Andrew Brandt, a former vice president with the Packers, is a contributor to
The Buffalo Bills made the biggest splash so far in free agency by signing former Houston Texans defensive end Mario Williams to a six-year, $100 million contract. Williams is a game-changer who will greatly improve Buffalo’s anemic pass rush.

Here are four questions and answers on the signing:

1. Does this make Buffalo a contender?

Too early to say. Free agency just started and the draft is next month. A lot of teams will get better and some will get worse by the end of April. Williams is a big difference-maker. But right now, the New England Patriots are still my early pick to win the AFC East. The Williams signing makes perfect sense, but the Bills still have work to do at left tackle, receiver, cornerback and overall depth. Second place in the AFC East is wide open. With the way things are going with the New York Jets and Miami Dolphins -- unless Peyton Manning saves them -- the Bills are making a strong push to end their 13-year playoff drought. But let's see what happens the rest of this offseason.

2. How good is the defense with Williams?

Buffalo's defense was ranked No. 26 last year. So there is a long way to elite status. But Williams solves two of Buffalo's biggest defensive issues: He improves the pass rush and sets the edge against the run. I don't know who Buffalo's other defensive end will be. But with Williams, Marcell Dareus and a healthy Kyle Williams, it's safe to say the Bills will have one of the league's more dominant defensive lines. Buffalo will not be pushed around this season, and I like the switch to a 4-3 defense. If the Bills make additional improvements at linebacker and corner and everyone stays healthy, they have the potential to be a top-10 or top-12 defense next season.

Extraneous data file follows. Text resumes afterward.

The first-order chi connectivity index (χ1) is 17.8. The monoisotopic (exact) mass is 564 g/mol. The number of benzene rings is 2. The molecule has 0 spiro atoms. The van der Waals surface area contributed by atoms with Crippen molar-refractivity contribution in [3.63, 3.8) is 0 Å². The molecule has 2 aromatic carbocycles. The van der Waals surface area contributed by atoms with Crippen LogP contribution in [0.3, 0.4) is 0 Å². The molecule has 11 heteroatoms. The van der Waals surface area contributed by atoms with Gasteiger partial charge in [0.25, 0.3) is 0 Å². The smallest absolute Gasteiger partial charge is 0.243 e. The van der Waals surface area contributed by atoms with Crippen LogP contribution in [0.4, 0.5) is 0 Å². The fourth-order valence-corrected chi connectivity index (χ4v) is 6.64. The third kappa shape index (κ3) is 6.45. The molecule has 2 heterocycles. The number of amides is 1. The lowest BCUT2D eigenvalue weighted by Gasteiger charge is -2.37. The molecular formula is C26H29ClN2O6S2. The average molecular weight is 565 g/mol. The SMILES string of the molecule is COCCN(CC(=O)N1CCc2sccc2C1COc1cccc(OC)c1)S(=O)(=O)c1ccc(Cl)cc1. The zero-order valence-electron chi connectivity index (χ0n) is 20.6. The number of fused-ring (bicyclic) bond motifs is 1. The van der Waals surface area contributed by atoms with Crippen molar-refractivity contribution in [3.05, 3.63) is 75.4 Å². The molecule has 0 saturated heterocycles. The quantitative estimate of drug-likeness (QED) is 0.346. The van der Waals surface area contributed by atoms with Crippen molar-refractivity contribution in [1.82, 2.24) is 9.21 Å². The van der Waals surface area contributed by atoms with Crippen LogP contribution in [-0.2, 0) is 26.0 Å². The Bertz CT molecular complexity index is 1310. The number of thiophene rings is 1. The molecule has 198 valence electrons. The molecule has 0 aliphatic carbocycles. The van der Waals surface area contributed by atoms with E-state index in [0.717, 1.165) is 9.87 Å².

3. Was $100 million too much?

This question will linger. But here is the blunt truth: Buffalo had no choice. There is a reason it took three days of courting and convincing. The Bills are not a winning franchise and had to talk with their checkbook. The Bills were willing to pay more to get Williams, because if they didn't or all things were equal, Williams probably would have joined another team. The Bills proved that money still talks. Did they overpay? It depends on how well Williams performs the next several years. But Buffalo's goal was to get the best pass-rusher on the market and the team accomplished that goal.

4. How does this impact the draft?

I don't think it impacts Buffalo's draft plans all that much. The Bills can still go in a variety of ways, and adding to the front seven on defense is still a possibility. For example, Williams is going to get a lot of double-teams. Therefore, the Bills will need another threat opposite Williams. Can Buffalo rely on Shawne Merriman, who suffered a season-ending Achilles injury last year? Should the Bills draft a player such as South Carolina's Melvin Ingram or Courtney Upshaw from Alabama at No. 10? The Bills can go in a lot of different ways to either help build the offense with early picks or build around Williams.